Even after two decades of doing makeup for some of Hollywood’s biggest names, Tym Buacharern struggles with finding the right foundation shades for some of his clients.
Not that he’s surprised. When he started attending makeup school, he took a course with two major makeup artists in Hollywood and asked if he and other students would be learning how to apply makeup on women of color. Buacharern said they told him they wouldn’t be because 90 percent of their careers would be spent working with white actors.
“That was very shocking to me, especially at a place that you’re supposed to be learning,” he said.
With more than 80 credits to his name, Buacharern has found that hasn’t been the case. He’s done makeup for Janet Jackson and worked as makeup department head for the 2006 Academy Award-winning film “Dreamgirls.” His projects last year included “American Crime Story: The Assassination of Gianni Versace” and the Oscar-nominated “Black Panther.”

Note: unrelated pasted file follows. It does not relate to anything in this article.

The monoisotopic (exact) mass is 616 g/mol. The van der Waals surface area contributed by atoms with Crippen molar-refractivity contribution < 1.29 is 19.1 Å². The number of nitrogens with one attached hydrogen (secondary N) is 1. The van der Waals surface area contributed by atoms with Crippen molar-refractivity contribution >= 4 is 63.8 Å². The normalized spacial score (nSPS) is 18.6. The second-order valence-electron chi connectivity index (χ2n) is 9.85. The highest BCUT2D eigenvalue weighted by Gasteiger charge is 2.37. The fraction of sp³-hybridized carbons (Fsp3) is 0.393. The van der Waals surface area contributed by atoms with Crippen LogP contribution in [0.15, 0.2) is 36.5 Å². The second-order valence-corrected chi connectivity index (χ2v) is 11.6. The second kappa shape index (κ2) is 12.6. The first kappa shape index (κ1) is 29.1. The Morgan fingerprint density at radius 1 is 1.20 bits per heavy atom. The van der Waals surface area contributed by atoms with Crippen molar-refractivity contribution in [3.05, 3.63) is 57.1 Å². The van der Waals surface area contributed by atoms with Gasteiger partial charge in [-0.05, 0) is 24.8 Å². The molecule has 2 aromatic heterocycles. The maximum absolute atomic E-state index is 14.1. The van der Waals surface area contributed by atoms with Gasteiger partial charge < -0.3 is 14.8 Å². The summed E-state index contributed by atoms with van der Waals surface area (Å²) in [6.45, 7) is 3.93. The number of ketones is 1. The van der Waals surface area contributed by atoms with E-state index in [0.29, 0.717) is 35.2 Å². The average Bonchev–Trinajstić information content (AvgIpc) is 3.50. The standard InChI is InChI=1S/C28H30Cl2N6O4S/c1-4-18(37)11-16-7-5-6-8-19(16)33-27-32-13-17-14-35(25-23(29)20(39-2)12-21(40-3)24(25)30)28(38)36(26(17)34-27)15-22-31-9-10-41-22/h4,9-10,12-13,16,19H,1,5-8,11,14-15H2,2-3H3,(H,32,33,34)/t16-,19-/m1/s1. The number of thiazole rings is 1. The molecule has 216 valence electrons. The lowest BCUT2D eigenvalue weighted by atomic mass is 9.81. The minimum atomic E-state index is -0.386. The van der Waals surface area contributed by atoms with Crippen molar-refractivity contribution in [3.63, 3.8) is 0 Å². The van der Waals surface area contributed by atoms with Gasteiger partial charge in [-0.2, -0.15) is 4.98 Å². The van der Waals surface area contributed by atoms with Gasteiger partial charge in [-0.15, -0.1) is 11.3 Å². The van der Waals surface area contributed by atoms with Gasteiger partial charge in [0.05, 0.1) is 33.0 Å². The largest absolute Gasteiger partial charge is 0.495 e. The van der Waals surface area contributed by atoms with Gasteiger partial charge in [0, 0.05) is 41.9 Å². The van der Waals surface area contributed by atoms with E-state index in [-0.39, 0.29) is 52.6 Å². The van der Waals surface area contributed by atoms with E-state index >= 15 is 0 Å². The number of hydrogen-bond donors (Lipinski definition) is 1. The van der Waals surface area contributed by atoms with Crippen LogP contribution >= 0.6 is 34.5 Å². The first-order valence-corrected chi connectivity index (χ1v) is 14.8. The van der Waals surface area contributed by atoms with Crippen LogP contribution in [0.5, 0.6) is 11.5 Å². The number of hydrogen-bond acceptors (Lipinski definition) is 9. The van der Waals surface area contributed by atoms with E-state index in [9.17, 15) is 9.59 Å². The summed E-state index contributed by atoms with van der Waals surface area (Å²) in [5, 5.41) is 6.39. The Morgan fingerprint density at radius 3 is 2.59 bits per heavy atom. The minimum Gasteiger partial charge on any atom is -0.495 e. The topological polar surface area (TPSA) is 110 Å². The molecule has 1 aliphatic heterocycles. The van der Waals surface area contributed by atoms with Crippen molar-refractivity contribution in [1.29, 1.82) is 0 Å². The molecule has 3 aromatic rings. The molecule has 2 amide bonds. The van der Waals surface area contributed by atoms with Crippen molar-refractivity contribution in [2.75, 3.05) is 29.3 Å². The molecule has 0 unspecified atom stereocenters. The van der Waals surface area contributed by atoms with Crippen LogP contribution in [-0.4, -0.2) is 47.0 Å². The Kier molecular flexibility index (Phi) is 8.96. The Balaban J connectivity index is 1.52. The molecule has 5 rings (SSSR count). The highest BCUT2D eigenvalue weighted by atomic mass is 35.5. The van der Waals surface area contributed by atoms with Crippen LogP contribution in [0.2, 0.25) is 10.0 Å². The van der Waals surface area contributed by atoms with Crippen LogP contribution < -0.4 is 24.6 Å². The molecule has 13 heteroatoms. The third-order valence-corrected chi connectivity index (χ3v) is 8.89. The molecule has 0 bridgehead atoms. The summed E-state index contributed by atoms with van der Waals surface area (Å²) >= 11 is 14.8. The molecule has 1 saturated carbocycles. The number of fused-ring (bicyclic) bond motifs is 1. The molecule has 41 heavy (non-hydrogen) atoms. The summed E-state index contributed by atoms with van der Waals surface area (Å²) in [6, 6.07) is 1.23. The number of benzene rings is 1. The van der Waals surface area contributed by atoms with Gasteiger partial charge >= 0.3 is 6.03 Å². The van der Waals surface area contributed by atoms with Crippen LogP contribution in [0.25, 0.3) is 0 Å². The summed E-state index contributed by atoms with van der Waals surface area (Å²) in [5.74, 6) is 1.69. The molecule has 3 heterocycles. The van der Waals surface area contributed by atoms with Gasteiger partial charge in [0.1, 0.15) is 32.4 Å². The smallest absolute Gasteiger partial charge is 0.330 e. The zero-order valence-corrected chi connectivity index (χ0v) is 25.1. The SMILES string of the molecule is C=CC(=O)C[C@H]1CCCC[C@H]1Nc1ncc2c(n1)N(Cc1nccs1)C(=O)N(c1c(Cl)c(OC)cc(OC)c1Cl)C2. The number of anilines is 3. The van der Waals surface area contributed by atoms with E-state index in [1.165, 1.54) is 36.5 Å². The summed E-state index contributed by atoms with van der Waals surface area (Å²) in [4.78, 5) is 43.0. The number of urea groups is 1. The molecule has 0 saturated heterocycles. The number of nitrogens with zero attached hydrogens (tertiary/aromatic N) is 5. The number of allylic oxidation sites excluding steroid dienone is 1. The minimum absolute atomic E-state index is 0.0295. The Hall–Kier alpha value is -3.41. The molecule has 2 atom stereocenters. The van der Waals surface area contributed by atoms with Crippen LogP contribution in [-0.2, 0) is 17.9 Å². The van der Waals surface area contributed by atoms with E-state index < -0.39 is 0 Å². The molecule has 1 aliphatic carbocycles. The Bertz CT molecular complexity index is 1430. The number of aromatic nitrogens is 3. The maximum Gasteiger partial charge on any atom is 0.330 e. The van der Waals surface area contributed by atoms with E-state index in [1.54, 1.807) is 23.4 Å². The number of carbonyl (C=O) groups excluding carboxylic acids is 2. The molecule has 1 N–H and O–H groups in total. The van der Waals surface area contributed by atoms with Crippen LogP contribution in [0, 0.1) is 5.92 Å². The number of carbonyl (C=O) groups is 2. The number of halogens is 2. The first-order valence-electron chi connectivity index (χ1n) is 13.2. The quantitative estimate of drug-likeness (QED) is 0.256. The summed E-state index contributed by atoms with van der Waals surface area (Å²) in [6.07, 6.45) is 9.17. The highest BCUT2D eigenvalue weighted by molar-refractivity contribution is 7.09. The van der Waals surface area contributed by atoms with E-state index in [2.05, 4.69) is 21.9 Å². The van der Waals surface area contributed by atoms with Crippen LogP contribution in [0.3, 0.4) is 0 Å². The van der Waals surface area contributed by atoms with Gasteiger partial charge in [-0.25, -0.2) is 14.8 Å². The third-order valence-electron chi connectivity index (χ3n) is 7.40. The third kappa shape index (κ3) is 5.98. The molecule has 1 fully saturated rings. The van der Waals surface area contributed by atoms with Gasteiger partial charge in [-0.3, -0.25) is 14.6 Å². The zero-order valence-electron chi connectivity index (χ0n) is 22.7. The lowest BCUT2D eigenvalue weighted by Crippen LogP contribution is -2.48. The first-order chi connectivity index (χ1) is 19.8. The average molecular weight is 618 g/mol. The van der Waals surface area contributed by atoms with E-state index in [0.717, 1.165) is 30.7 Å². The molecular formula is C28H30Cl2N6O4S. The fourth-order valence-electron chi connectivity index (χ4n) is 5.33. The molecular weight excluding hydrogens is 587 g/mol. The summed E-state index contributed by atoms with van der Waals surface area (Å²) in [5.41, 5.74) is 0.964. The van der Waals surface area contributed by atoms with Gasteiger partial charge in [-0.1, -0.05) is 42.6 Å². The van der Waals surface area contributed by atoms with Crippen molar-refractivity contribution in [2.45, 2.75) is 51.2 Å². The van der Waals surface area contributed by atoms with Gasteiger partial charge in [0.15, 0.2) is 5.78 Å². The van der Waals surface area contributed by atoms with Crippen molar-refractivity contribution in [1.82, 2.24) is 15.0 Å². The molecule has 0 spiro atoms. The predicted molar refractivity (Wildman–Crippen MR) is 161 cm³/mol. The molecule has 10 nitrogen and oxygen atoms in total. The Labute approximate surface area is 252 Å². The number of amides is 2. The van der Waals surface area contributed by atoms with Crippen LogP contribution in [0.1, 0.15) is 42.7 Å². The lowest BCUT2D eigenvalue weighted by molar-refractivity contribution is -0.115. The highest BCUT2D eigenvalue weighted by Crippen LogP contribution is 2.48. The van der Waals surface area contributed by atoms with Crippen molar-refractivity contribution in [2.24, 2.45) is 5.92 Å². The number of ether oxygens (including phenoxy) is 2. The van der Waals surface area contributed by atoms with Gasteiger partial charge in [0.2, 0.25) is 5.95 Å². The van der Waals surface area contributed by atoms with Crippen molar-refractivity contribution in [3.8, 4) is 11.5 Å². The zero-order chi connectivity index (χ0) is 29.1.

But even with Hollywood working on diversity, the makeup industry, he said, still has some catching up to do. “Just because they have an Asian, Latino or African-American face on the poster, when you get to the counter, the products that represent those people are not there or easily accessible,” he said.
A Changing Conversation
In recent years, social media and YouTube have upped the conversation around the lack of diversity in makeup brands — something that’s been noticeable since Rihanna launched Fenty Beauty in 2017, which originally featured 40 shades of foundation and last month added 10 more. The brand also recently introduced 50 matching concealers.